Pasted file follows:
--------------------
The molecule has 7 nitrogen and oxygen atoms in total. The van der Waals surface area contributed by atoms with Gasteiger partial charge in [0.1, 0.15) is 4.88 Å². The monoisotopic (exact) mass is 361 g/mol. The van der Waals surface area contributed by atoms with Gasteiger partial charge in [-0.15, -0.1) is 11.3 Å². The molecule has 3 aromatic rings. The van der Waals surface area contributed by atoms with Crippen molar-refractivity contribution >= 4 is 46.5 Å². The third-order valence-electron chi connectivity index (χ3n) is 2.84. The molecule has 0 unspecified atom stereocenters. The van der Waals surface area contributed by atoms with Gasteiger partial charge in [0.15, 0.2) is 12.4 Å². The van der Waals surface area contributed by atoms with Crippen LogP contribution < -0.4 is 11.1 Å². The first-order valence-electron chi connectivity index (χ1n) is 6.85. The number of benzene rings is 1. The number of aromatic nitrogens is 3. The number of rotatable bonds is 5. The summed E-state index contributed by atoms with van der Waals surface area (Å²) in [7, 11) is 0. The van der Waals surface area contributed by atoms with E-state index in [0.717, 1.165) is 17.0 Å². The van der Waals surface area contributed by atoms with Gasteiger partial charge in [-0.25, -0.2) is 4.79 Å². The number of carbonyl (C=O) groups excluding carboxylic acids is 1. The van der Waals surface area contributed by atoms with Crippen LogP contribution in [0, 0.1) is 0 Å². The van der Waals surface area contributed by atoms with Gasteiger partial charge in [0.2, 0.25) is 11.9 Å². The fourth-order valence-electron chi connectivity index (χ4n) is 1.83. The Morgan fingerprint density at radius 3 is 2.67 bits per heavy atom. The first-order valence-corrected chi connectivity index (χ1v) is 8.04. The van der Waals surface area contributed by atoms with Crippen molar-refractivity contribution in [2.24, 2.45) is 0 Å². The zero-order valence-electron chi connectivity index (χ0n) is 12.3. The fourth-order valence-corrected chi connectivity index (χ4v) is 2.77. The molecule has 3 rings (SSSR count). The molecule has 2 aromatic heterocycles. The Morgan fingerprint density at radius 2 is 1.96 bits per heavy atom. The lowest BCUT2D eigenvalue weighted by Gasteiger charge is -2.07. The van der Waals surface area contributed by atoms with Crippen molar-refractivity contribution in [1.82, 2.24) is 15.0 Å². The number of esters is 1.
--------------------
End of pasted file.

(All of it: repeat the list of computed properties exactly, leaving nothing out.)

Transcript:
The molecule has 7 nitrogen and oxygen atoms in total. The van der Waals surface area contributed by atoms with Gasteiger partial charge in [0.1, 0.15) is 4.88 Å². The monoisotopic (exact) mass is 361 g/mol. The van der Waals surface area contributed by atoms with Gasteiger partial charge in [-0.15, -0.1) is 11.3 Å². The molecule has 3 aromatic rings. The van der Waals surface area contributed by atoms with Crippen molar-refractivity contribution >= 4 is 46.5 Å². The third-order valence-electron chi connectivity index (χ3n) is 2.84. The molecule has 0 unspecified atom stereocenters. The van der Waals surface area contributed by atoms with Gasteiger partial charge in [0.15, 0.2) is 12.4 Å². The van der Waals surface area contributed by atoms with Crippen LogP contribution < -0.4 is 11.1 Å². The first-order valence-electron chi connectivity index (χ1n) is 6.85. The number of benzene rings is 1. The number of aromatic nitrogens is 3. The number of rotatable bonds is 5. The summed E-state index contributed by atoms with van der Waals surface area (Å²) in [7, 11) is 0. The van der Waals surface area contributed by atoms with E-state index in [0.717, 1.165) is 17.0 Å². The van der Waals surface area contributed by atoms with Gasteiger partial charge in [-0.25, -0.2) is 4.79 Å². The number of carbonyl (C=O) groups excluding carboxylic acids is 1. The van der Waals surface area contributed by atoms with Crippen LogP contribution in [0, 0.1) is 0 Å². The van der Waals surface area contributed by atoms with Gasteiger partial charge in [0.2, 0.25) is 11.9 Å². The fourth-order valence-electron chi connectivity index (χ4n) is 1.83. The Morgan fingerprint density at radius 3 is 2.67 bits per heavy atom. The first-order valence-corrected chi connectivity index (χ1v) is 8.04. The van der Waals surface area contributed by atoms with Crippen molar-refractivity contribution in [2.24, 2.45) is 0 Å². The zero-order valence-electron chi connectivity index (χ0n) is 12.3. The fourth-order valence-corrected chi connectivity index (χ4v) is 2.77. The molecule has 3 rings (SSSR count). The molecule has 2 aromatic heterocycles. The Morgan fingerprint density at radius 2 is 1.96 bits per heavy atom. The lowest BCUT2D eigenvalue weighted by Gasteiger charge is -2.07. The van der Waals surface area contributed by atoms with Crippen molar-refractivity contribution in [1.82, 2.24) is 15.0 Å². The number of esters is 1.